Legislature enacts updated phase out of PFAS-contaminated products

Posted: April 12, 2024 | Senator Ingwersen

The bill now goes to the desk of Gov. Mills for her approval

AUGUSTA — On Friday, the Maine Senate voted unanimously to enact LD 1537, “An Act to Amend the Laws Relating to the Prevention of Perfluoroalkyl and Polyfluoroalkyl Substances Pollution and to Provide Additional Funding,” sponsored by Sen. Henry Ingwersen, D-Arundel. The Maine House unanimously enacted the bill on Thursday.

LD 1537 updates and furthers the work of LD 1503, “An Act To Stop Perfluoroalkyl and Polyfluoroalkyl Substances Pollution,” sponsored by Rep. Lori Gramlich, D-Old Orchard Beach, which passed in 2021.

Sen. Henry Ingwersen

“PFAS contamination is a major public health concern across Maine and the country, as evidenced by the rules recently released by the EPA. I’m proud that here in our state, we’re leading the way in PFAS testing and mitigation. This bill is vital in ensuring these dangerous chemicals stop coming into our state,” said Sen. Ingwersen. “I’m grateful for all of the diligent work and compromise that went into this bill, and I know it will make a real difference for Mainers for years to come.”

“We know that PFAS poses a significant risk to public health and our environment, and Maine has been an international leader in addressing this crisis as it has emerged in recent years,” said Rep. Gramlich. “This compromise bill ensures we are continuing our unwavering commitment to mitigating the spread of these toxic chemicals. It builds on our critical work to improve PFAS testing in soil and groundwater, and in conjunction with the EPA’s new standards for drinking water released yesterday, it will help protect against the health risks posed to us all.”

PFAS, or Per- and Polyfluoroalkyl Substances, also called “forever chemicals,” are a class of chemicals that have been tied to serious health concerns, including kidney cancer, liver disease and immune system impacts in children. Earlier this week, the U.S. Environmental Protection Agency published regulations to limit PFAS contamination in drinking water.

As amended, LD 1537 would phase out the sale of products containing PFAS. If the Department of Environmental Protection has found that the use of PFAS in a product is unavoidable, companies that manufacture those products must report on the amount of PFAS used in that product. The reporting requirement would not apply to retailers, or businesses with 100 or fewer employees.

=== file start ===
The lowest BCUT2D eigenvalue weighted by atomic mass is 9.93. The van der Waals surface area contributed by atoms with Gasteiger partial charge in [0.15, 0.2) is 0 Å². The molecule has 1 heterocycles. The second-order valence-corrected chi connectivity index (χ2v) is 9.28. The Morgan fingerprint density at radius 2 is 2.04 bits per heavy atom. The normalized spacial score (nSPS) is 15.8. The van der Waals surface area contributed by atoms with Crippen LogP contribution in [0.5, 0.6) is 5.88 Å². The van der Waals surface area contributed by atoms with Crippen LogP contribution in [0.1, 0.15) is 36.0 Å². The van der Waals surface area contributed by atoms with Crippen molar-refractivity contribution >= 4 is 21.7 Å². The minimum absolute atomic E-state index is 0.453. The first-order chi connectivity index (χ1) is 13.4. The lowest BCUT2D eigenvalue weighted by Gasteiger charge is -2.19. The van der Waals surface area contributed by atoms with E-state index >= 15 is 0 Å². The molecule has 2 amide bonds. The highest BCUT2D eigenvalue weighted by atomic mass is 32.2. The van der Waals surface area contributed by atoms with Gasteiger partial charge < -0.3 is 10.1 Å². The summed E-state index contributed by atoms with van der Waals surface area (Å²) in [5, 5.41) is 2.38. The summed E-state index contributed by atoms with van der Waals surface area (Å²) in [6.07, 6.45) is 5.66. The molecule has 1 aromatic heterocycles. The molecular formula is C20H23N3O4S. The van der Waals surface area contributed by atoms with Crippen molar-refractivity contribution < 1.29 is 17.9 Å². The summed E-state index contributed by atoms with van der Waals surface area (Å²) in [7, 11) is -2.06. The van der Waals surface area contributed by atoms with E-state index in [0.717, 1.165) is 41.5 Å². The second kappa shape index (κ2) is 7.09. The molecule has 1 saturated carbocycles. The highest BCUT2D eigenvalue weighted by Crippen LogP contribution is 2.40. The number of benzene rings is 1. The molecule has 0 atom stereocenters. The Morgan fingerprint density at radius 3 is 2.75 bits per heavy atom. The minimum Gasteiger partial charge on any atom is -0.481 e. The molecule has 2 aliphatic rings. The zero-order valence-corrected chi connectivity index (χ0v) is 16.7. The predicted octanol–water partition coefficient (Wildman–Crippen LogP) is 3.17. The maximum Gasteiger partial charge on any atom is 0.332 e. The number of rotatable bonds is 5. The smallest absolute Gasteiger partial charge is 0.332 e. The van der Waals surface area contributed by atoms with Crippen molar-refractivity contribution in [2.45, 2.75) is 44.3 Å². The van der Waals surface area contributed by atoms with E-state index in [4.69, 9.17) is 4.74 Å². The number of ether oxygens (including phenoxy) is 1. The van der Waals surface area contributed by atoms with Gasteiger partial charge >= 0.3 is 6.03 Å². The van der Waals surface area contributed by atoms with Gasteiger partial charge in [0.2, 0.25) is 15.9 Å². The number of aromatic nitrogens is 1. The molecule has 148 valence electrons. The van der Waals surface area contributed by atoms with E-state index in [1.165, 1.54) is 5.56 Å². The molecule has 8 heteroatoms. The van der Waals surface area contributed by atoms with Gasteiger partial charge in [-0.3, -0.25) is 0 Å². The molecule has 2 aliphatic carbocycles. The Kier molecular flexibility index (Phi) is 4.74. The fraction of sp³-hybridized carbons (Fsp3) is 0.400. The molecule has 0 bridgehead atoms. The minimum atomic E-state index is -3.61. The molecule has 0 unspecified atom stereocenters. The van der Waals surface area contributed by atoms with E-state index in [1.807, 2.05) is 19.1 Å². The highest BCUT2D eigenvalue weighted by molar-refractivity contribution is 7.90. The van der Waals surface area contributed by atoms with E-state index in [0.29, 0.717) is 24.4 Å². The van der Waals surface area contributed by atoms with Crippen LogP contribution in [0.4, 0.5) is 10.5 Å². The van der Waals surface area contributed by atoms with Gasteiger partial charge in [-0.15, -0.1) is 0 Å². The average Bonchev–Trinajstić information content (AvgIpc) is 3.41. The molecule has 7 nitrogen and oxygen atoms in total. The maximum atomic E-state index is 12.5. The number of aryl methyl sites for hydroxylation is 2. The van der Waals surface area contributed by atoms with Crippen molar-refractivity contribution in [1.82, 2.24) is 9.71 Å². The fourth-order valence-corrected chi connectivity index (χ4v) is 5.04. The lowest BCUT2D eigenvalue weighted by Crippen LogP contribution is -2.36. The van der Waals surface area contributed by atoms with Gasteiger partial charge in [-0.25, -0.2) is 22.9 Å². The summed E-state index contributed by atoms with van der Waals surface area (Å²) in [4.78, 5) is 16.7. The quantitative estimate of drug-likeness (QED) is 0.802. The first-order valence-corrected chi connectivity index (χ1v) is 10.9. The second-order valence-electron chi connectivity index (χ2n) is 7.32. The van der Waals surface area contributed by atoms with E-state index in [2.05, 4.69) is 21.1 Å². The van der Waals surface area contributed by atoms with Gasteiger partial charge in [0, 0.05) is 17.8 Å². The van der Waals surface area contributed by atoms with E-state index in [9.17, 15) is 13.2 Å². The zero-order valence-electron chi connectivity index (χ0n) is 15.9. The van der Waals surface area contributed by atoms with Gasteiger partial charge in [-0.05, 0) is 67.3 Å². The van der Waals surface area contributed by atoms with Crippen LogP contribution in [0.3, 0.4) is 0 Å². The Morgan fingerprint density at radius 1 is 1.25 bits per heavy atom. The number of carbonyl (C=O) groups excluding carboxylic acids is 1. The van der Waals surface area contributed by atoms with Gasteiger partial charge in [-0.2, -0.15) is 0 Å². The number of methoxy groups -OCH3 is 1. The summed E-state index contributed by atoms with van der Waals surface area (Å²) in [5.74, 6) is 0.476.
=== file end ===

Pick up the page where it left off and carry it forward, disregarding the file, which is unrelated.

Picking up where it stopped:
Most products with intentionally added PFAS would be phased out from sale in Maine through Jan. 1, 2032, with an exemption for products that cannot avoid using PFAS. The sale of cooling, heating, ventilation, air conditioning and refrigeration equipment or products containing PFAS would be banned by Jan. 1, 2040.

The amendment makes exemptions for products in the following categories:

  • A product required to meet standards or requirements of the Federal Aviation Administration, the National Aeronautics and Space Administration, the United States Department of Defense or the United States Department of Homeland Security — excluding textiles and HVAC-related equipment
  • A motor vehicle, all-terrain, side-by-side vehicle, farm equipment or personal assistive mobility device, or vehicle equipment — excluding textiles and HVAC-related equipment
  • A watercraft or seaplane — excluding textiles and HVAC-related equipment
  • A semiconductor
  • Non-consumer electronics and non-consumer laboratory equipment 
  • Equipment directly used in the manufacture or development of the products described above
  • Firefighting and fire-suppressing foam
  • Prosthetic and orthotic devices, medical devices and drugs that are already regulated by or under the U.S. Food and Drug Administration
  • Veterinary products intended for use in animals if they are already regulated by or under certain federal agencies 

The bill now goes to Gov. Janet Mills, who has 10 days to either sign the bill, veto it or allow it to become law without her signature.